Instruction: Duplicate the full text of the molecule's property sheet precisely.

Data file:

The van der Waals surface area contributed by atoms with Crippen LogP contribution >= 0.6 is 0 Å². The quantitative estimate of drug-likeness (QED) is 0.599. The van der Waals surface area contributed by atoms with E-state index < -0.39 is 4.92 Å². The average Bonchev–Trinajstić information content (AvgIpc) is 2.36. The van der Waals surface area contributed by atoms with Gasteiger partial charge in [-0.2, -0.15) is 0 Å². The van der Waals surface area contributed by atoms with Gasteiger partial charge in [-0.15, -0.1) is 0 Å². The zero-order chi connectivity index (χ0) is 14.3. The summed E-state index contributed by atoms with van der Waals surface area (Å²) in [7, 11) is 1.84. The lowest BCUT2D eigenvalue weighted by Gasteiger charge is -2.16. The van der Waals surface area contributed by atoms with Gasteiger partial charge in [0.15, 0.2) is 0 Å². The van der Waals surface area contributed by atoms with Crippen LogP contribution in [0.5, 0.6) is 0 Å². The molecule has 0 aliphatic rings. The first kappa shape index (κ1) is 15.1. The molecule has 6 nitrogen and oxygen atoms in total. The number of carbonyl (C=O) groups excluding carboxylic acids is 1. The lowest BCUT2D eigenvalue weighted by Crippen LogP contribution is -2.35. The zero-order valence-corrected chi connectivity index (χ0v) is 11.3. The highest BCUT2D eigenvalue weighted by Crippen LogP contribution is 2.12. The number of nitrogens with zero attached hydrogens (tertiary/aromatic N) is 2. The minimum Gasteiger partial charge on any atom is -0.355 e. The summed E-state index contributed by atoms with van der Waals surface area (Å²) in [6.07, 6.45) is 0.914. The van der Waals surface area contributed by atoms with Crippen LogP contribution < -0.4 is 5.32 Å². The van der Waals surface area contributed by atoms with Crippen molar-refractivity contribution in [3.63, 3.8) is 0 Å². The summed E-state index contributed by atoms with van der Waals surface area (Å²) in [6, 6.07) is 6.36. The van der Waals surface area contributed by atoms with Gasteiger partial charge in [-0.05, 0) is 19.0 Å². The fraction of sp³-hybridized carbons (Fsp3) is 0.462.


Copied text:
The van der Waals surface area contributed by atoms with Crippen LogP contribution >= 0.6 is 0 Å². The quantitative estimate of drug-likeness (QED) is 0.599. The van der Waals surface area contributed by atoms with E-state index < -0.39 is 4.92 Å². The average Bonchev–Trinajstić information content (AvgIpc) is 2.36. The van der Waals surface area contributed by atoms with Gasteiger partial charge in [-0.2, -0.15) is 0 Å². The van der Waals surface area contributed by atoms with Gasteiger partial charge in [-0.15, -0.1) is 0 Å². The zero-order chi connectivity index (χ0) is 14.3. The summed E-state index contributed by atoms with van der Waals surface area (Å²) in [7, 11) is 1.84. The lowest BCUT2D eigenvalue weighted by Gasteiger charge is -2.16. The van der Waals surface area contributed by atoms with Gasteiger partial charge in [0.15, 0.2) is 0 Å². The van der Waals surface area contributed by atoms with Crippen LogP contribution in [0.5, 0.6) is 0 Å². The molecule has 0 aliphatic rings. The first kappa shape index (κ1) is 15.1. The molecule has 6 nitrogen and oxygen atoms in total. The number of carbonyl (C=O) groups excluding carboxylic acids is 1. The lowest BCUT2D eigenvalue weighted by Crippen LogP contribution is -2.35. The zero-order valence-corrected chi connectivity index (χ0v) is 11.3. The highest BCUT2D eigenvalue weighted by Crippen LogP contribution is 2.12. The number of nitrogens with zero attached hydrogens (tertiary/aromatic N) is 2. The minimum Gasteiger partial charge on any atom is -0.355 e. The summed E-state index contributed by atoms with van der Waals surface area (Å²) in [6.07, 6.45) is 0.914. The van der Waals surface area contributed by atoms with Crippen LogP contribution < -0.4 is 5.32 Å². The van der Waals surface area contributed by atoms with Crippen molar-refractivity contribution in [3.63, 3.8) is 0 Å². The summed E-state index contributed by atoms with van der Waals surface area (Å²) in [6, 6.07) is 6.36. The van der Waals surface area contributed by atoms with Gasteiger partial charge in [-0.05, 0) is 19.0 Å². The fraction of sp³-hybridized carbons (Fsp3) is 0.462.